Gingrich's Space Colony May Run Afoul Of International Law
Candidacy is on the ropes, as is his moon state.
On Tuesday, former Speaker of the House Newt Gingrich said if elected president he would encourage Americans to reach for the stars — literally — and that by the end of his second term there would be a permanent outpost on the moon "and it would be American."
But while his fellow GOP candidates panned the plan on the grounds that it would cost too much. Gingrich's proposal for stellar statehood faces another obstacle: It could violate space law.
"Statehood for a colony on the moon is going too far and would violate the [Outer Space Treaty of 1967] since it would involve rights to land on the moon and also require some type of territorial border," said Henry Hertzfeld, a research professor at the Elliott School of International Affairs Space Policy Institute, told BuzzFeed.
Gingrich introduced a bill in Congress in 1981 that would offer a path to statehood for a lunar colony with at least half a million residents. (Gingrich has mischaracterized the bill he introduced, saying it would grant statehood at 13,000 residents. In fact, the bill only provides for self-governance at 20,000 residents.)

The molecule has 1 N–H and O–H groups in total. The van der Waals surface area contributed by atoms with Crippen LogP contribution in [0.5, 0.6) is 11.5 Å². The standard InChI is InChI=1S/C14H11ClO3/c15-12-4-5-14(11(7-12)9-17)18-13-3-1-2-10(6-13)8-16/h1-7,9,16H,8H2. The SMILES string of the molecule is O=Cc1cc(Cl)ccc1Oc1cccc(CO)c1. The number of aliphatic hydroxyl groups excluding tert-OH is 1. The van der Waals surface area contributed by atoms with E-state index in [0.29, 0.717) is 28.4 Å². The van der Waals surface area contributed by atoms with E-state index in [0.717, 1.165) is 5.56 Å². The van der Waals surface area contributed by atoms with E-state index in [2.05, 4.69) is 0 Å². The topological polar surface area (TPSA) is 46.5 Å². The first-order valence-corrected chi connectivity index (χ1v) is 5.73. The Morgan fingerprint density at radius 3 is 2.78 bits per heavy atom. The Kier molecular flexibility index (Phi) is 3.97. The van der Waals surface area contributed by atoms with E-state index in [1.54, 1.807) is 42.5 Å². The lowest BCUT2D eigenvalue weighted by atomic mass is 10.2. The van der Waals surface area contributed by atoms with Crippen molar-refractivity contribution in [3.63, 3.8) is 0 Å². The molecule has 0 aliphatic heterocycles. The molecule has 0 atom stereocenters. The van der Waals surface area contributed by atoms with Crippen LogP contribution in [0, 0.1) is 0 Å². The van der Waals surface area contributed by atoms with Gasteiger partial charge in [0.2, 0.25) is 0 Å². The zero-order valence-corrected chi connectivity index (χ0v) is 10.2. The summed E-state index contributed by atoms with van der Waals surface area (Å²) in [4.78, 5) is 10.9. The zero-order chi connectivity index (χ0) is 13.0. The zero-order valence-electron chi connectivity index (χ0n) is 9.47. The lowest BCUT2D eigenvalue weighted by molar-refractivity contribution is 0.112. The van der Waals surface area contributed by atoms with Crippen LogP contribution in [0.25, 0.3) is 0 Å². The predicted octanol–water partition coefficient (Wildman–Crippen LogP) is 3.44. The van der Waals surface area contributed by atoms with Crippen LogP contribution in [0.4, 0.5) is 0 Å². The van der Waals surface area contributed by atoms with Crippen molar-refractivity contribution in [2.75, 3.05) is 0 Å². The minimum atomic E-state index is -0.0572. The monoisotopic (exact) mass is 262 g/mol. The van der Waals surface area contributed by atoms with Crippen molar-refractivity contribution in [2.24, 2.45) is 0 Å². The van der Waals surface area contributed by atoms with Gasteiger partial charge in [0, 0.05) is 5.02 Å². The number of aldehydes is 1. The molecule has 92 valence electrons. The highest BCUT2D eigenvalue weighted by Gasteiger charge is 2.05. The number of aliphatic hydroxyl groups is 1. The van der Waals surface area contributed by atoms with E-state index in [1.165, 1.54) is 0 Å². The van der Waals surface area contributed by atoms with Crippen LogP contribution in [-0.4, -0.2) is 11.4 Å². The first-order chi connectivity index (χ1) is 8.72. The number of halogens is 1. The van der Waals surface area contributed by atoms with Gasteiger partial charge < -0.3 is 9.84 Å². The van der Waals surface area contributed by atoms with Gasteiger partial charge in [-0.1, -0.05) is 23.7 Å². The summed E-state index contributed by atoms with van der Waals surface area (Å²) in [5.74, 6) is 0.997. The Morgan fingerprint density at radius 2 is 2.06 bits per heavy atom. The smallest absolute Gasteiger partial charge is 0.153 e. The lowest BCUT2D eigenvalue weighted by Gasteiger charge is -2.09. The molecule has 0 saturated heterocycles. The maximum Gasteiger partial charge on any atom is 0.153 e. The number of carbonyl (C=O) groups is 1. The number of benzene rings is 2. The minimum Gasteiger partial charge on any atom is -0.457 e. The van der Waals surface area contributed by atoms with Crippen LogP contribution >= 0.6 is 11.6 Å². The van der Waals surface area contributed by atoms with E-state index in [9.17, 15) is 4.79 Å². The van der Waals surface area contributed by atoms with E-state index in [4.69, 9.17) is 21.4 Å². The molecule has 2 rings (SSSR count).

At issue is the 1967 treaty, which the United States ratified, that prohibits any earth-based country from claiming sovereignty over moon or other space territory.
Outer space, including the Moon and other celestial bodies, is not subject to national appropriation by claim of sovereignty, by means of use or occupation, or by any other means.
Hertzfeld said that can legally use the moon and put people, structures and property there — and they own those items, but not the land they're on — so Gingrich can have his space base, but it can't "be American."